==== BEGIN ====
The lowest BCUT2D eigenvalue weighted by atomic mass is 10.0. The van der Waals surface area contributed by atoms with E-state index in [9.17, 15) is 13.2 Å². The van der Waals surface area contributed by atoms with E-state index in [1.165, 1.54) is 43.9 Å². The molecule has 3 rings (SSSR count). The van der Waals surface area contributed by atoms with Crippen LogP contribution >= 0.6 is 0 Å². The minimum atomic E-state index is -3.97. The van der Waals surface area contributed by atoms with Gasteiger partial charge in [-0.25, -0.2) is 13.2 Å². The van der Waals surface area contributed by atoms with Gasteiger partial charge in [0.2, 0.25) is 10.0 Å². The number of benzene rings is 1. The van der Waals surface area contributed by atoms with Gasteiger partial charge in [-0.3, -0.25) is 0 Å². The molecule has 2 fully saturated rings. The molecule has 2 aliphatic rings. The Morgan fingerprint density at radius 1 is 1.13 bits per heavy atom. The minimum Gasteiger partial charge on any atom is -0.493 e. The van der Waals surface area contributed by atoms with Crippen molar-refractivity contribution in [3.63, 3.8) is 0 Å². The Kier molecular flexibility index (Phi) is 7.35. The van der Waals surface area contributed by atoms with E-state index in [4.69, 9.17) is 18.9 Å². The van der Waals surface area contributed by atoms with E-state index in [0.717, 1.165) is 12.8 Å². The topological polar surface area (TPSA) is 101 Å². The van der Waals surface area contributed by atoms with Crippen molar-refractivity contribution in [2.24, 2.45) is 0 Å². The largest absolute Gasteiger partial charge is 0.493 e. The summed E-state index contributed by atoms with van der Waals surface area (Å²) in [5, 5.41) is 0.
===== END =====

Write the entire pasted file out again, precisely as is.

The lowest BCUT2D eigenvalue weighted by atomic mass is 10.0. The van der Waals surface area contributed by atoms with E-state index in [9.17, 15) is 13.2 Å². The van der Waals surface area contributed by atoms with E-state index in [1.165, 1.54) is 43.9 Å². The molecule has 3 rings (SSSR count). The van der Waals surface area contributed by atoms with Crippen LogP contribution >= 0.6 is 0 Å². The minimum atomic E-state index is -3.97. The van der Waals surface area contributed by atoms with Gasteiger partial charge in [-0.25, -0.2) is 13.2 Å². The van der Waals surface area contributed by atoms with Gasteiger partial charge in [0.2, 0.25) is 10.0 Å². The number of benzene rings is 1. The van der Waals surface area contributed by atoms with Gasteiger partial charge in [-0.3, -0.25) is 0 Å². The molecule has 2 fully saturated rings. The molecule has 2 aliphatic rings. The Morgan fingerprint density at radius 1 is 1.13 bits per heavy atom. The minimum Gasteiger partial charge on any atom is -0.493 e. The van der Waals surface area contributed by atoms with Crippen molar-refractivity contribution in [3.63, 3.8) is 0 Å². The Kier molecular flexibility index (Phi) is 7.35. The van der Waals surface area contributed by atoms with E-state index in [4.69, 9.17) is 18.9 Å². The van der Waals surface area contributed by atoms with E-state index in [0.717, 1.165) is 12.8 Å². The topological polar surface area (TPSA) is 101 Å². The van der Waals surface area contributed by atoms with Crippen molar-refractivity contribution in [2.24, 2.45) is 0 Å². The largest absolute Gasteiger partial charge is 0.493 e. The summed E-state index contributed by atoms with van der Waals surface area (Å²) in [5, 5.41) is 0.